A lot of people have been asking me this, so here it goes. This is very base level stuff for people who’ve never traveled long-term before.

Experiences, not things. 

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Miss You Always Butterfly Shirt

I moved out of my parent’s house when I was 21 and haven’t really stopped moving since (eight times and counting). Because of this, I’ve learned how to not get too attached to things. I don’t own a ton of stuff, but the things I do own, I adore. And, with the exception of an amazing butterfly t-shirt that I used to wear to concerts, I don’t miss a single thing that I’ve thrown out. Just think, if you get rid of all the crap you don’t want and only buy things you really love – you’ll forever be surrounded by only the things you love.

I’m not talking about being a hippie and casting away all your worldly possessions. I like nice things.  We all deserve to have a bit of luxury in our lives, but the trick is learning to spend money on the things that are actually providing you that.

So yeah, in short, don’t buy crap. Don’t own crap. Drop cash on nice things that last and forget the rest. It’s a hard habit to adopt in our consumer-driven culture, but so so worth it.

I could write a whole book about this, but it turns out someone else already has. Highly recommend: The Life-Changing Magic of Tidying Up and Mr. Money Mustache’s blog for more info on frugality.

Travel and Work

Many options here: teaching english (TEFL), WOOFing, teaching yoga, babysitting, working at a hostel. The options are endless. It’s really easy to extend your travels by working abroad. Some jobs pay (especially TEFL), while others exchange room and board.

For more info try:

Workaway.info  – This site has a lot of farm work and hostel jobs. I worked on a farm in Guatamala and taught yoga in Costa Rica, both of which were really positive experiences. I also was going to teach yoga at a hostel in Nicaragua, but left after two days because the culture of the hostel (ie: drinking until you blackout before breakfast) wasn’t for me. So, it’s important to have back up funds in case you really don’t like the set up.

Stay with Friends

I’m #blessed to have done Air BnB in my home for over a year when I lived in Brooklyn. Through this, I met a ton of people and gained an enormous amount of insight on the benefits of experiencing other places through the lens of someone who already lives there.

When traveling or just living life in general, you’ll come across a lot of people who will invite you to come stay with them during your travels. Take them up on it. Bring a gift. Don’t overstay your welcome. Cook a meal or two.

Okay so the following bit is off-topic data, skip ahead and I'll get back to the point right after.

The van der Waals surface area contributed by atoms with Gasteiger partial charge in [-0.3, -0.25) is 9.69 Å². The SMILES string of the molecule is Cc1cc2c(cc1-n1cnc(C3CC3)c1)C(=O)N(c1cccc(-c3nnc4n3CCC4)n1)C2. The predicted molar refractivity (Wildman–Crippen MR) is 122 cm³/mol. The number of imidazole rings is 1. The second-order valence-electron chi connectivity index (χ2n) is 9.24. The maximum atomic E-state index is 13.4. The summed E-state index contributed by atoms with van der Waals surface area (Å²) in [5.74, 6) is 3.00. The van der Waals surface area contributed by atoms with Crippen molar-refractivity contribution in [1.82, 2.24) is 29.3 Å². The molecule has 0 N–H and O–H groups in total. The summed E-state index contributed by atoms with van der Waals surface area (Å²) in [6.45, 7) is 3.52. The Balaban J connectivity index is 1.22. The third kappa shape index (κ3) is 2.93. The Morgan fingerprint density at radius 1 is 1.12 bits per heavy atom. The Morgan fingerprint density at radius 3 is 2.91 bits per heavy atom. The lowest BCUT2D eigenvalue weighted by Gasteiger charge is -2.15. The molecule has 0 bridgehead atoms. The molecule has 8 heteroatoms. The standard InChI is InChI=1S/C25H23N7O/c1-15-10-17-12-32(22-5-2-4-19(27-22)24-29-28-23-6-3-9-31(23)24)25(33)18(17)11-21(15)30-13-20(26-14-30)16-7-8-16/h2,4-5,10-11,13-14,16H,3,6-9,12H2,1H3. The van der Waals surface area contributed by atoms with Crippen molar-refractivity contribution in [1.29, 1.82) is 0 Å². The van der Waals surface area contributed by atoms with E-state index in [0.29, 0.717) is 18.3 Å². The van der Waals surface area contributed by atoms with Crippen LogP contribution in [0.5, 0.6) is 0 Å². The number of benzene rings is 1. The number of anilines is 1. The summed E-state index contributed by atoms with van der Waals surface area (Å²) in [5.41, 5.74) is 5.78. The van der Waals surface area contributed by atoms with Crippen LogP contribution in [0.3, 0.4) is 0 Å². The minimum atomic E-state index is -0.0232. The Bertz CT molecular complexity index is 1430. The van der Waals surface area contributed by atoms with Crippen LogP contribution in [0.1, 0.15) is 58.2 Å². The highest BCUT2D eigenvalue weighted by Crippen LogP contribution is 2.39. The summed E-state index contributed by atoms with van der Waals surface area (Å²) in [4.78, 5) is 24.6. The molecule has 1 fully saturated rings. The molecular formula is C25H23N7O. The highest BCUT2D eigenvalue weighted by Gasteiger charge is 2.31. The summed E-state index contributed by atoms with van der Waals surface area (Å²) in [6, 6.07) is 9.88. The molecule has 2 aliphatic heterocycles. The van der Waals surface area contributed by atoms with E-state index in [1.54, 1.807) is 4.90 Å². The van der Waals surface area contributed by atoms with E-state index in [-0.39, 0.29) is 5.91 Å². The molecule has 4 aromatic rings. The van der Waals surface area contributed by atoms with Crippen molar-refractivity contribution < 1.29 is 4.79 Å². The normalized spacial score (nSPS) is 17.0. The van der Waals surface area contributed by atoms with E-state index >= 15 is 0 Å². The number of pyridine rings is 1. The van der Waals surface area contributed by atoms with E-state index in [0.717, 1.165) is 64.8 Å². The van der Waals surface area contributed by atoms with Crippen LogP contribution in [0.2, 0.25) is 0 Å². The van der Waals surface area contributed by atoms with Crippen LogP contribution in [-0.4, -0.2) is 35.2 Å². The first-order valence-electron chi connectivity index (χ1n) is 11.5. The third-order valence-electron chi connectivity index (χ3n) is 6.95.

Couchsurfing is also an option. I can’t personally recommend it, as I’ve never actually done it, but I’ve heard good things. I’ve also heard a lot of bad things, so I think it’s important to have a back up plan.

Save Money on Dem Flights and/or Boatsimg_1888

Google Flights, Travel Pirates and Secret Flying are my favorites. It’s helpful to be flexible on dates and
not buy any round trip tickets if you’re doing long-term travel.

It’s also super important to be flexible on your preferred method of transportation. I actually saved money by taking a ship to Europe, instead of a plane. Specifically, a cruise ship. Definitely not conventional. Definitely one of the highlights of my trip.

Travel in Countries That Aren’t Expensive 

Costs of living per day are not that high in places like Central America, South America, Eastern Europe and Southeast Asia. You’ll spend way less then you would just living at home and paying rent.

Do Your Research

Considering how many people fund their travels by blogging about it, the internet is an endless resource for money saving tips. My favorites are just plain old Reddit and Youtube.

Get Thrifty

I’ve made money in some seriously weird ways. As mentioned, Air BnB is one way to make money on the side. Others have included, BIZARRE jobs found on craigslist, non-bizarre jobs found on craigslist (thank you Sangha Yoga Shala for being so incredible), helping friends with random side gigs and my job as a health educator for insurance companies.

Believe You Can Do It…

I wanted to travel for so long, but never did it, because I thought I couldn’t afford it and/or it just wasn’t the right time. Then I just booked a ticket to literally the cheapest country I could find, Guatemala, and decided I’d figure it out a long the way.  And I did.